Gold Market Rhyming

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You know the old saying, history never repeats, but it rhymes? Well, we’ve got a bit of rhyming going on in the markets these days. Firstly, let’s look at the following article on gold from the New York Times

Two years ago gold bugs ran wild as the price of gold rose nearly six times. But since cresting two years ago it has steadily declined, almost by half, putting the gold bugs in flight. The most recent advisory from a leading Wall Street firm suggests that the price will continue to drift downward, and may ultimately settle 40% below current levels.

The rout says a lot about consumer confidence in the worldwide recovery. The sharply reduced rates of inflation combined with resurgence of other, more economically productive investments, such as stocks, real estate, and bank savings have combined to eliminate gold’s allure.

Although the American economy has reduced its rapid rate of recovery, it is still on a firm expansionary course. The fear that dominated two years ago has largely vanished, replaced by a recovery that has turned the gold speculators’ dreams into a nightmare.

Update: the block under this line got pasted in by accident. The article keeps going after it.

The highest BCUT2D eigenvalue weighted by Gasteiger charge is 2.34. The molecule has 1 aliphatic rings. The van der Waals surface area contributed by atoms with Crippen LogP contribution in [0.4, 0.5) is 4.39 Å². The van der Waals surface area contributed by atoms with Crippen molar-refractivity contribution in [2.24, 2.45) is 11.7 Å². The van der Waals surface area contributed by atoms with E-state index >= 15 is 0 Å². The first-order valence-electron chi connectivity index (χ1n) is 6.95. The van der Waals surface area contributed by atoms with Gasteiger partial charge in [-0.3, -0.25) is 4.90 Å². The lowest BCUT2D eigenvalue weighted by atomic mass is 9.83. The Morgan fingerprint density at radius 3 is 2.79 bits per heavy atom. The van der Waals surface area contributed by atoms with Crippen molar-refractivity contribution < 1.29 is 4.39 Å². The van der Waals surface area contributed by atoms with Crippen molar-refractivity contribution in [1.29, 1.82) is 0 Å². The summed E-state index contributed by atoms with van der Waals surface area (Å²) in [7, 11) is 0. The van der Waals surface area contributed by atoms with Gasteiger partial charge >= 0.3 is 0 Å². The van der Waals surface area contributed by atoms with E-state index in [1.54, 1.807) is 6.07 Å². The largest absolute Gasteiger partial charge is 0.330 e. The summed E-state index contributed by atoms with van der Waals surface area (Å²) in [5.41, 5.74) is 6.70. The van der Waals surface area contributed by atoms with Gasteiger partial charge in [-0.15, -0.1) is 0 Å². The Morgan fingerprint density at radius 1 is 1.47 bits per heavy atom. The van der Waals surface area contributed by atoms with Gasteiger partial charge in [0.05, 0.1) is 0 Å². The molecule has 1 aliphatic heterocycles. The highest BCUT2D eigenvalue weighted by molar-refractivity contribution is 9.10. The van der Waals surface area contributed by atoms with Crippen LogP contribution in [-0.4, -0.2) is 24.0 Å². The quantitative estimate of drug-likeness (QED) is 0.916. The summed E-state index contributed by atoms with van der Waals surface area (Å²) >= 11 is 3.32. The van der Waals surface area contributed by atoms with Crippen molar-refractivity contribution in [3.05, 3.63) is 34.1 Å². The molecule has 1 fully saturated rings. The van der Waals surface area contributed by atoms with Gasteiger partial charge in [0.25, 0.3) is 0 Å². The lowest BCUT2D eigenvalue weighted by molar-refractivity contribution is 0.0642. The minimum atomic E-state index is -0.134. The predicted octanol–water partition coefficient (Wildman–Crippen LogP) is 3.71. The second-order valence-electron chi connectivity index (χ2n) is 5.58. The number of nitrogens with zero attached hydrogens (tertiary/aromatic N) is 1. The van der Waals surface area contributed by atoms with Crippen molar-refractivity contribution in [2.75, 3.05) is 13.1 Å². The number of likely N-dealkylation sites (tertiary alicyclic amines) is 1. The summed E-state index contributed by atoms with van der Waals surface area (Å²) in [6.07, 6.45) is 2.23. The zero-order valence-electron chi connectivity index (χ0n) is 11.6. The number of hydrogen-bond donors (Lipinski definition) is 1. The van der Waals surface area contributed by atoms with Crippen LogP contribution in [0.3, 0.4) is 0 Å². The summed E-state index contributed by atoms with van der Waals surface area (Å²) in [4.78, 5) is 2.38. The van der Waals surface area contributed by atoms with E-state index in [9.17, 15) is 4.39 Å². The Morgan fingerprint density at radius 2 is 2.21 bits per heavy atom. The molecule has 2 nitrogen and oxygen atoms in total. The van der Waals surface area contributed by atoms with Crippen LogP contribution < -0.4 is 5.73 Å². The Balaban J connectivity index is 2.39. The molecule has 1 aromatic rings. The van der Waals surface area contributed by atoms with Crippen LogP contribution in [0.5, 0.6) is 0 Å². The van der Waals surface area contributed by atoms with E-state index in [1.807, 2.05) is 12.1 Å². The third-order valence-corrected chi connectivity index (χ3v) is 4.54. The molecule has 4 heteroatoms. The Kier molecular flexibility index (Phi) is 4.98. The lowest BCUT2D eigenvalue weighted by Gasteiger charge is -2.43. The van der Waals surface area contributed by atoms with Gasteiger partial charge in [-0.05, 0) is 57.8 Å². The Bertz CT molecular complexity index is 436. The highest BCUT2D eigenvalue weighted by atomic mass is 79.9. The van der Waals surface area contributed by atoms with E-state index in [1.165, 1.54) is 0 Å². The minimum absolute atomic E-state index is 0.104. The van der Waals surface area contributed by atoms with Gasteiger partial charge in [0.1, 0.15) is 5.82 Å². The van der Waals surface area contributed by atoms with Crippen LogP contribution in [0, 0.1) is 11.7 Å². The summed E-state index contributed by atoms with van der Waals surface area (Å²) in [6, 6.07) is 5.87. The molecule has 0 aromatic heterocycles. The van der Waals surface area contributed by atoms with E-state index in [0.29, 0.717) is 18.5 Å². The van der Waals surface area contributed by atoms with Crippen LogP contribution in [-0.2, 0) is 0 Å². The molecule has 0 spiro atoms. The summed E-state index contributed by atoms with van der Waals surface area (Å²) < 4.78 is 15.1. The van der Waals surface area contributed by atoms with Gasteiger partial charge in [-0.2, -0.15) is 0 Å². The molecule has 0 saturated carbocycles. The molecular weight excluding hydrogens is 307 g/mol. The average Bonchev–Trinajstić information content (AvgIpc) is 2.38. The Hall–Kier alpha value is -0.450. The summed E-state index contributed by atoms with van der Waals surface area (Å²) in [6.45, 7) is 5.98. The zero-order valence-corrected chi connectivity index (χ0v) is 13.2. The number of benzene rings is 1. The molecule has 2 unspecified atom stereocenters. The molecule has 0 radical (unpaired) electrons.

With thanks to Peter Schiff for digging out this gem, we should point out the article was from 1976, written just a few days after gold completed its mid-1970s correction from nearly US$200 to US$100 an ounce.

The similarities with today’s mainstream commentary on gold are striking. We obviously don’t know if gold bottomed last week or whether there’s more downside to come. But we do know that gold is a very popular investment to rubbish right now.

Financial journalists, like hedge fund traders, find it easy to go with the momentum. When you don’t understand something, you let the price action do the talking, or the informing. So if gold has declined by nearly 40% over the last two years then it must be a bad investment, right?

So the journalist looks around to find out why gold is in such a rut. He or she gathers all the chestnuts and starts preparing the story: Gold doesn’t pay interest, the US economy is recovering, interest rates are heading higher, stocks offer a better long term return, gold just sits there and does nothing, etc etc.

All these arguments suddenly seem to resonate with people who bought gold simply because it was going up in the first place, without understanding why they actually owned it. Perhaps they owned too much. So they sell in a panic. But someone is on the other side of that transaction, buying as the price gets cheaper.

At some point it reaches a crescendo — the panic selling and the value buying — and the market finds a bottom. We don’t know whether the market has reached a bottom now or not. But we do know that there are many parallels to this gold market and the one in the 1970s.